Angela Natividad's Live & Uncensored!

26 January 2010

Debutantes, Light Up: The Very First Flashmob?

Following the release of AdVerve's "Alcohol, Tobacco & Firearms" episode, a PR guy sent me the above Chesterfield ad from the 1930s.

It speaks to the empowerment women felt when they lit up a smoke -- repurcussions of a marketing campaign I mentioned in passing during the podcast, when, around the time of woman's suffrage, a tobacco company encouraged a number of wealthy debutantes to light up on the streets at exactly the same time.

That's pretty much all I knew about the effort, but after seeing the Chesterfield ad I decided to look it up. Here's what I found:

It was George Washington Hill, president of the American Tobacco Company, who recognised that an important part of his market was not being tapped into, and he hired [Freud's nephew Edward Bernays] to expand the sales of his Lucky Strike cigarettes to women.
Bernays applied his talent to the problem. Recognising that women were still riding high on the suffrage movement, Bernays used this as the basis for his campaign. He consulted Dr A A Brill, a leading New York psychoanalyst, to find out the psychological basis for women's smoking. Brill said that cigarettes were equated subconsciously with penises, which women were envious of.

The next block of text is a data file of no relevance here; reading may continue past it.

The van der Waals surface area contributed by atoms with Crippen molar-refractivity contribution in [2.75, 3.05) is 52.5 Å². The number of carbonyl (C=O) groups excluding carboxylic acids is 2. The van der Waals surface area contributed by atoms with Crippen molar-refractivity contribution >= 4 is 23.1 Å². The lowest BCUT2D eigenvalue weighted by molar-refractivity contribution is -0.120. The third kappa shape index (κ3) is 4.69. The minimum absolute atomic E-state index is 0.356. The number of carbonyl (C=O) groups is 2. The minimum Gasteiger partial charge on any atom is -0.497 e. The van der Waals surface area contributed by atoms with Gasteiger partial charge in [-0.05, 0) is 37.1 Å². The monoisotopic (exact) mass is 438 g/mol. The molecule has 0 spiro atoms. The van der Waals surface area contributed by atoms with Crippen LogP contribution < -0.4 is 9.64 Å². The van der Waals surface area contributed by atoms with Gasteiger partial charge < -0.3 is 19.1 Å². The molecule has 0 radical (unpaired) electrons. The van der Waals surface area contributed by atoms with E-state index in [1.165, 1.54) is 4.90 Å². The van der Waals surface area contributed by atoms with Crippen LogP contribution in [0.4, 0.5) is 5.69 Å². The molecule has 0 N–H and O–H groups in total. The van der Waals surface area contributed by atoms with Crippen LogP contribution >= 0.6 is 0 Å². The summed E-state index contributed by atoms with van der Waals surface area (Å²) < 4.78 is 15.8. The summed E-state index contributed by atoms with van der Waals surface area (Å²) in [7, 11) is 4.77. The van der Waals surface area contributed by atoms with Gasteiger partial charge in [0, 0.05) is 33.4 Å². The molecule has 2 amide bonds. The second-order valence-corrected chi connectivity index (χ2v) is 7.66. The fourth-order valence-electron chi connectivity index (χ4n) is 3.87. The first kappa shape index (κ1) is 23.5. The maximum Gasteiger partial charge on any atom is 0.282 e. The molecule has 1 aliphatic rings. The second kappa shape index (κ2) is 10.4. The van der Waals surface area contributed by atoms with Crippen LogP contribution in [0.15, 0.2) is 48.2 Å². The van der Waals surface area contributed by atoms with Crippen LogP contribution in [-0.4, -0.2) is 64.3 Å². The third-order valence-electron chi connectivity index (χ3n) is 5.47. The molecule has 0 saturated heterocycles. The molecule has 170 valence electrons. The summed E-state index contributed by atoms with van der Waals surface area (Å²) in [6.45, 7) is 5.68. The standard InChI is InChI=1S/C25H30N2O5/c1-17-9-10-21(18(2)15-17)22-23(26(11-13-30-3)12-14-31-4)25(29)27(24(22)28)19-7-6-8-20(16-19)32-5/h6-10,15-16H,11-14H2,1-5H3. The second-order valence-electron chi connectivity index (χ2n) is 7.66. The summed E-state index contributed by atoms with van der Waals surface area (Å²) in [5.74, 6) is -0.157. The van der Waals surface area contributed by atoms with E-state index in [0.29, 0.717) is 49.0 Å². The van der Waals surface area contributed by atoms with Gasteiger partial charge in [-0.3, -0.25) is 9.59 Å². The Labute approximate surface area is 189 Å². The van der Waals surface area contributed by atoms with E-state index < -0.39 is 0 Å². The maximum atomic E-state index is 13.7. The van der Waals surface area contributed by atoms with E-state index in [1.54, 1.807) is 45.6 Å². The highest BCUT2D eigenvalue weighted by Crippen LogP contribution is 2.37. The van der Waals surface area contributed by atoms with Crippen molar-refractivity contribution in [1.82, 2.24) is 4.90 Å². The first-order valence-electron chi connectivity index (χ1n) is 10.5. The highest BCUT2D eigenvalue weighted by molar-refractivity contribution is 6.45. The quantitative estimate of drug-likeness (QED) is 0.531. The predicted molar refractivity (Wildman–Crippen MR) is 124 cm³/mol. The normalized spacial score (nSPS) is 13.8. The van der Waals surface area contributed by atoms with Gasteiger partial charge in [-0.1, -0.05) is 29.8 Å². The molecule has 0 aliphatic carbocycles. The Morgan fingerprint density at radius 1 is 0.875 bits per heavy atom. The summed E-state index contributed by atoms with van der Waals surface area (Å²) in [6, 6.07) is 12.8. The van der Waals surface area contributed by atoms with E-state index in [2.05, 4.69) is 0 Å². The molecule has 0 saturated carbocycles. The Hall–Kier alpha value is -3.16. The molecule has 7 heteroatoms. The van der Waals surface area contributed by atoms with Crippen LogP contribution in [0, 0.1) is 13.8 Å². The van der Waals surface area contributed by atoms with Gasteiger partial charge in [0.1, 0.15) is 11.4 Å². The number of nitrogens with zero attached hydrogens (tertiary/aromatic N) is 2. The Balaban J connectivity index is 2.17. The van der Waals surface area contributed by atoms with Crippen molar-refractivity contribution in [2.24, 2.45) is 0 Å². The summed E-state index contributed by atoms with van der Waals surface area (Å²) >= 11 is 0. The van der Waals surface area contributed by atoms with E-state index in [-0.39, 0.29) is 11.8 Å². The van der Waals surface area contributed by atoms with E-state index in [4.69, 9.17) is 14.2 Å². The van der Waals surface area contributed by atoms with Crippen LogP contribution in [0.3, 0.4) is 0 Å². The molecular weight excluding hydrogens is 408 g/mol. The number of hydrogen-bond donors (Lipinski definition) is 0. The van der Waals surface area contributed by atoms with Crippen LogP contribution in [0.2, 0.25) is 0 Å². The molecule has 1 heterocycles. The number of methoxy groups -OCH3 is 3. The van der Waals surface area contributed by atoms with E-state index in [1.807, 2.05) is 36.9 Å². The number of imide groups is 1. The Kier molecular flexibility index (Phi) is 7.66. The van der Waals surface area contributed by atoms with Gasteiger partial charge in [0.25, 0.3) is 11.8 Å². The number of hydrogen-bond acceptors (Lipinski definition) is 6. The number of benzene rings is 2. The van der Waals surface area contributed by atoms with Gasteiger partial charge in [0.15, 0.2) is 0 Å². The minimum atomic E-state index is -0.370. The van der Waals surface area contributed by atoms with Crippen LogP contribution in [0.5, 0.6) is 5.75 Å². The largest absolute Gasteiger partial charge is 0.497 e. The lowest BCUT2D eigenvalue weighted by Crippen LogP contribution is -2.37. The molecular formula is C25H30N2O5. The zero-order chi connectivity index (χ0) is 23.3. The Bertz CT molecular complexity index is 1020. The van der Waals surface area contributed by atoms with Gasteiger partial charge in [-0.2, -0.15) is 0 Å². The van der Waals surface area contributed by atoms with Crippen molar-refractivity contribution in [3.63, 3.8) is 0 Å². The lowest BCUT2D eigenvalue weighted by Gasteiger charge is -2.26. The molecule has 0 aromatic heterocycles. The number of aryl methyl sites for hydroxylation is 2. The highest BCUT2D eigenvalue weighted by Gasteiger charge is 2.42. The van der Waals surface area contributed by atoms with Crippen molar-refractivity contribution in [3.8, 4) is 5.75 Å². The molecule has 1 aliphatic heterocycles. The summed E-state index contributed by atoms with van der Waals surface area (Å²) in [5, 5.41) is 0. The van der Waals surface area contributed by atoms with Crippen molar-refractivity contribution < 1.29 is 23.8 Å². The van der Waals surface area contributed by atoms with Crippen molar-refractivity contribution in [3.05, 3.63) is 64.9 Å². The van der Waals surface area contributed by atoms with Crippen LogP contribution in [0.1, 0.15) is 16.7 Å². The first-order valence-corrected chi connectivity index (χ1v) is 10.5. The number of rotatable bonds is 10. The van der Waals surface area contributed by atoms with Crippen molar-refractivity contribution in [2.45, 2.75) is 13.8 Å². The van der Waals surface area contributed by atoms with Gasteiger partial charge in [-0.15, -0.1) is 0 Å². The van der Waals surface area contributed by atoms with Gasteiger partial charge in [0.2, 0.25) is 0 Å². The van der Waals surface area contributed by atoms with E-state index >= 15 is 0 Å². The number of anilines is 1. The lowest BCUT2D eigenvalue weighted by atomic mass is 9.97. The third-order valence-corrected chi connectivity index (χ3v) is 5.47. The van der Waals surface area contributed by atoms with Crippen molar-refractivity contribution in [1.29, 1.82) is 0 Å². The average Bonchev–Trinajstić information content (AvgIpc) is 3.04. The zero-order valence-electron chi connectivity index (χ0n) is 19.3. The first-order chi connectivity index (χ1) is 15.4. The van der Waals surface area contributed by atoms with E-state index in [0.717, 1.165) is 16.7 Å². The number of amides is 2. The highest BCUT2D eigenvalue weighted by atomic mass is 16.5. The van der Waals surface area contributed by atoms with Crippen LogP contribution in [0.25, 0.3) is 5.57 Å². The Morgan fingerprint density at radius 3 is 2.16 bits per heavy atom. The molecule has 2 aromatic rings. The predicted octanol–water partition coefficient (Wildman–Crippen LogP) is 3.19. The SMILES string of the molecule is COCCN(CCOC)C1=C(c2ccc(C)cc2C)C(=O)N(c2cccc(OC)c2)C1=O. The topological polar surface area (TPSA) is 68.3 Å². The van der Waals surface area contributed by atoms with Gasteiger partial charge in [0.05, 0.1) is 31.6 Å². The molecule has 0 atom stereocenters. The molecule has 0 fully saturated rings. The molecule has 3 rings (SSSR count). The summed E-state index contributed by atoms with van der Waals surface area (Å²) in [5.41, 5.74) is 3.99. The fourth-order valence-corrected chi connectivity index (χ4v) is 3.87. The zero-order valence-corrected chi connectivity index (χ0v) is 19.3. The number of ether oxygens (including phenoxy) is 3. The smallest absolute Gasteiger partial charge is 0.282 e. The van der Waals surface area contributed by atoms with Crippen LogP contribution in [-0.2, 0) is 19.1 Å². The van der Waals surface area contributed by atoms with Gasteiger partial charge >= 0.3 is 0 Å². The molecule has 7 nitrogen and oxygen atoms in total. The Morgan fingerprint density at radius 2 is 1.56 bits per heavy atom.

He gave Bernays the idea that, if he could connect cigarettes with the idea of challenging male power, smoking in public could be sold to women, who would then have their own penises. So he came up with an idea for presenting cigarettes as 'torches of freedom'.

Bernays proceeded to stage an event at the annual Easter Day Parade, held in New York and attracting thousands, to introduce this totally irrational notion to American womanhood and it caused a national stir. He got a group of rich debutantes to agree to hide cigarettes in their clothing and, at a given signal, light up together.
He then informed the press this would happen and of course photographers were present in droves and stories appeared in newspapers throughout America.
- Adam Curtis, "A Seething Mass of Desires: Freud's Hold Over History"
This all went down in the mid-1920s; thereafter, Bernays was able to persuade female film stars to light up -- resulting in the adoption of cigarettes among US women in the millions. The big takeaway: in one fell swoop, smoking was successfully linked to "feelings of independence, power and freedom" among those that so needed it.

Does this not astound and amaze? And doesn't the image of smug untouchable rich girls on the street puff-puffing in tandem totally blow away this nonsense? (Not endorsing one or the other; just sayin'.)

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